We caught up with one of our favourite Sydney artists and MLM Muse, Dina Broadhurst, for a quick chat about art, femininity and fashion.
A former make-up artist and interior designer with bachelor degrees in visual communication and fine arts, tell us about your impressive career journey and what influences and choices led you to where you are now?
It’s funny how linked they all actually are. From the colour theory to composition balance and working with materials such as makeup, natural stones, fabrics etc. with all having a strong influence in fashion and trends. So the study really came full circle for me and wrapped everything up into my passion for contemporary art. I would spend my days and nights looking at art photography, trawling through auction catalogs, studying the second hand art market which I find so fascinating, reading about the economics and politics of the art world visiting any and every show I could. And I was just in awe and fascinated always by art and always will be. The way it moves me and the high I get. And to be able to be a part of that world as my job I feel so blessed. Instagram allowed me to showcase my art to an audience directly and it just grew from there.
Tell us about your work and what an average day might look like for you?
It’s always emails and Instagram from the moment I wake up. Then I generally go to my printer and sign and check and rest print works 3 times a week. Then I’m usually answering briefs, working on concepts, commissions or trialling new ideas. The mid afternoon until the light goes are usually my creative hours. Then it’s the digital side for retouching editing and keeping on top of emails and Instagram again until its bedtime, usually around 10pm.
Your artwork is an engaging commentary on current global issues such as body image, consumerism and notions of femininity. As a mother, how do you translate the values instilled in your artworks to your home life and what are the most important things you want to teach your son, Leo?
I love being able to show my son the importance for both sexes to be self sufficient, work hard, have passion and find a way to do what they love and make it viable. That no one should ever feel they have to rely on someone else to make their dreams come true. To be hungry, dedicated and to always have balance. I also want him to feel comfortable in himself and to be comfortable with me as I am his family. I try to make him feel free and open and supported and that even though I might be confronting or unconventional that everyone and all their differences should be allowed to be who they want to be if it doesn’t harm anyone else.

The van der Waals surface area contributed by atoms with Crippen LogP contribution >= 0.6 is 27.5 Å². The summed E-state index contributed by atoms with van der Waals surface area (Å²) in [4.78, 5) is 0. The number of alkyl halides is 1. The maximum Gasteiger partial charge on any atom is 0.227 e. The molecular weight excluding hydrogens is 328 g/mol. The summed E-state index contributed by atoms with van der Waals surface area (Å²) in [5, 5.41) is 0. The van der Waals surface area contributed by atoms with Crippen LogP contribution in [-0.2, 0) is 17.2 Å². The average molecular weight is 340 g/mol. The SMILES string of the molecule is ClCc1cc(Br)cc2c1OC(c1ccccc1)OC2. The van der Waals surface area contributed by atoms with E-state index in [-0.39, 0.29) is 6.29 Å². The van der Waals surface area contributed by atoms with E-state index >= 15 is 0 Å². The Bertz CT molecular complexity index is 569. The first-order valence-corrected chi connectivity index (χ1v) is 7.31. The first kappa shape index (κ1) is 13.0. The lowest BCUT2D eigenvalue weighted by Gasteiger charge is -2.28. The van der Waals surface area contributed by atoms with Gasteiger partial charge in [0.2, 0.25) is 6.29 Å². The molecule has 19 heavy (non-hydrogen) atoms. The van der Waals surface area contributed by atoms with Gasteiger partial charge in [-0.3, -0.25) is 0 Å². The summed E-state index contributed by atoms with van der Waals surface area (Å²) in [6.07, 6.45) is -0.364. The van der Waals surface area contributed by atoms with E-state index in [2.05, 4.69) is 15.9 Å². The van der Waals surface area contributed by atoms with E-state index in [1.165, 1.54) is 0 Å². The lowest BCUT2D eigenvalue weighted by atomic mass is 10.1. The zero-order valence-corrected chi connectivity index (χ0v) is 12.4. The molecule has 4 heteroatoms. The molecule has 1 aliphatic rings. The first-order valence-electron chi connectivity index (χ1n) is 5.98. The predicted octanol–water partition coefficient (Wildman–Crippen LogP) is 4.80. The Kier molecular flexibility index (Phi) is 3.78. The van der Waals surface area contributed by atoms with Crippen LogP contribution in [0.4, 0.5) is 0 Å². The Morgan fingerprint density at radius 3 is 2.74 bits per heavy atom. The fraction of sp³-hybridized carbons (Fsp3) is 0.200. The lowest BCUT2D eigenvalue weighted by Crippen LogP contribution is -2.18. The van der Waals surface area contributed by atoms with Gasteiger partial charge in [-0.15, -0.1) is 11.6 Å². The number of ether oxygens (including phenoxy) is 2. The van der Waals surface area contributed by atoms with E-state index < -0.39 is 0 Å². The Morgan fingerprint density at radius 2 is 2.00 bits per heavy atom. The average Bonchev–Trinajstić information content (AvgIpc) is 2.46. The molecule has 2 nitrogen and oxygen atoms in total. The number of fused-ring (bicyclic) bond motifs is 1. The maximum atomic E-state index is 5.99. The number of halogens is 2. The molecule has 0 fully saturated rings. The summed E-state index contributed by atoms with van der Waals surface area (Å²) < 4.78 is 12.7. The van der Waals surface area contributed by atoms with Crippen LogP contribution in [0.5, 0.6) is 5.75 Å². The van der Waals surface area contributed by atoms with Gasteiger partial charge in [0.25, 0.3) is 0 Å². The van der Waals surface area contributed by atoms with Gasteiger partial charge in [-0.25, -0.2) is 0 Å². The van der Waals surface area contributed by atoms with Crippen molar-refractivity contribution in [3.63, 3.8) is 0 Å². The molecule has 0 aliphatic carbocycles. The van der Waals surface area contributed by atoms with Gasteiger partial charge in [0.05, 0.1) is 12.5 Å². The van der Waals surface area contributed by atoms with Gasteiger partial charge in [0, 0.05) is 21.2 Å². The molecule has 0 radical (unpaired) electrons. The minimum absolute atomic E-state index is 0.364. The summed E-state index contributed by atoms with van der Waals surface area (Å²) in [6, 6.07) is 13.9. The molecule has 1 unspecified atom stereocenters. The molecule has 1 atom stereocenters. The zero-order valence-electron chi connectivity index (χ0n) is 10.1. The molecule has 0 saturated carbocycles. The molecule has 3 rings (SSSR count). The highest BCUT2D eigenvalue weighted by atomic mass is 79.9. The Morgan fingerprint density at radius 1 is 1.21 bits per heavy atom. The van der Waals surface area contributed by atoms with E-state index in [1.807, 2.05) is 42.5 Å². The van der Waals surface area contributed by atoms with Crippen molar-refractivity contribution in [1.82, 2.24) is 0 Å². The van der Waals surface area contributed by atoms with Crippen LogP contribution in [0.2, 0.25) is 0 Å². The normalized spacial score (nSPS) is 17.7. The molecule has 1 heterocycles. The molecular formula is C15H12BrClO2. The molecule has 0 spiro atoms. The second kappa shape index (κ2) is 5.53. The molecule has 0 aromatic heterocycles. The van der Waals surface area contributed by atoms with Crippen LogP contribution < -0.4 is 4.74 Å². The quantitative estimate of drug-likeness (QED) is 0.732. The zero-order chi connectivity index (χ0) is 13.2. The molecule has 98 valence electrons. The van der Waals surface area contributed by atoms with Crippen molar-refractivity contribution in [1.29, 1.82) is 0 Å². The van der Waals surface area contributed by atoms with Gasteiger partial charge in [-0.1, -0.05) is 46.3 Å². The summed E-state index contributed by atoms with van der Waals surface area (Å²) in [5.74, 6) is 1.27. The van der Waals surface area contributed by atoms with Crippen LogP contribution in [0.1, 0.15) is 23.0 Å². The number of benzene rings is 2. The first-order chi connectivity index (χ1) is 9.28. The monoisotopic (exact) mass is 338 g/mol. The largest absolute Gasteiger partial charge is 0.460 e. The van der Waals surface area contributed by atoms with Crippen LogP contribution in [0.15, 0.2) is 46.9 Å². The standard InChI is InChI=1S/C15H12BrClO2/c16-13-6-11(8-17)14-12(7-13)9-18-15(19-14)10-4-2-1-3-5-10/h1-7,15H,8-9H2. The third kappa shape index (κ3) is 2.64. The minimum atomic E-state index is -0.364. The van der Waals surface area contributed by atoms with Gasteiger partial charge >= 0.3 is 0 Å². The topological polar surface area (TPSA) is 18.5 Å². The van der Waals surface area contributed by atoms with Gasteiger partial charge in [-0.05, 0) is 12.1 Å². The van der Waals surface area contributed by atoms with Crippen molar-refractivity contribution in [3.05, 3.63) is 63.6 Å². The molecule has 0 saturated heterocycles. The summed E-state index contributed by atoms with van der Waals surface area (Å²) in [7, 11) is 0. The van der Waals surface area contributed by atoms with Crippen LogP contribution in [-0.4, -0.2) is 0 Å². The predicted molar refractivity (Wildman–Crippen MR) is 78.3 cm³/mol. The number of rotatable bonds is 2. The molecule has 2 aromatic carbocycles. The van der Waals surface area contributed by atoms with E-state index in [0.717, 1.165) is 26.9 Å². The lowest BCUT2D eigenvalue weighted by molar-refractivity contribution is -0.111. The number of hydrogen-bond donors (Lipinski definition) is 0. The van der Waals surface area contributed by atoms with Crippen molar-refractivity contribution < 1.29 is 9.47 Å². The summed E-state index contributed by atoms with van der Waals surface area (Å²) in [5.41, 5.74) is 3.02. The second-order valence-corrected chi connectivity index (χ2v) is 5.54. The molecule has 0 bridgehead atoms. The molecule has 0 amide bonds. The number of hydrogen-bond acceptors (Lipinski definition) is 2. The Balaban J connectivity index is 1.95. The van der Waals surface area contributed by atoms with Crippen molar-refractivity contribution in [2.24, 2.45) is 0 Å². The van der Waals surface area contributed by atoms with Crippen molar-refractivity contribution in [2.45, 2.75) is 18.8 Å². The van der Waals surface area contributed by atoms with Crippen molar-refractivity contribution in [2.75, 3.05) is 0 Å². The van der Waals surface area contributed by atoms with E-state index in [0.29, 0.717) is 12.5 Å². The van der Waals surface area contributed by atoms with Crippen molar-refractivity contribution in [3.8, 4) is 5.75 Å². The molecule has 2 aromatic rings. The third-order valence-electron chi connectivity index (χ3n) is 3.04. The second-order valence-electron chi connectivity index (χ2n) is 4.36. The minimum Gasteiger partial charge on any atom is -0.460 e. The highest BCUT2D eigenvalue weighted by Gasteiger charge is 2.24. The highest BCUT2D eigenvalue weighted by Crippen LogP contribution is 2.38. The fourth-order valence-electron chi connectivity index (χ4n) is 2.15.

You have quite a large following on Instagram, how has the platform affected your public voice and do you find you need to “switch off” often?
It’s really hard to switch off as I like to do most things myself as there is pleasure for me in every aspect of my business. It’s the constant role changes that challenge me, calm me, interest me and keep me ticking and alive. Instagram has been everything to my exposure and my reach to a global audience and without it I wouldn’t be able to have such direct access and communication with those who support and love my with and for this I feel so blessed and thankful for such an amazing platform.
There is a dynamic relationship between fashion and art, each influencing each other for centuries, how does your personal art and design aesthetic translate to your wardrobe and style philosophy?
My wardrobe is like my work quite simple and stripped back. It hides and revels. It’s not too much or too little. It always has a little twist or something sexy or alluring about it. And like my art I recycle and buy vintage or second hand And my personal style is very much like my work. Fun, colourful, eclectic and a bit surreal. Mixing new and old, street finds with high end pieces.
Often exhibiting worldwide and travelling, what wardrobe essentials are always packed in your suitcase?
A pair of great trainers, a statement earring, blue jeans, and a fitted long dress and a pump.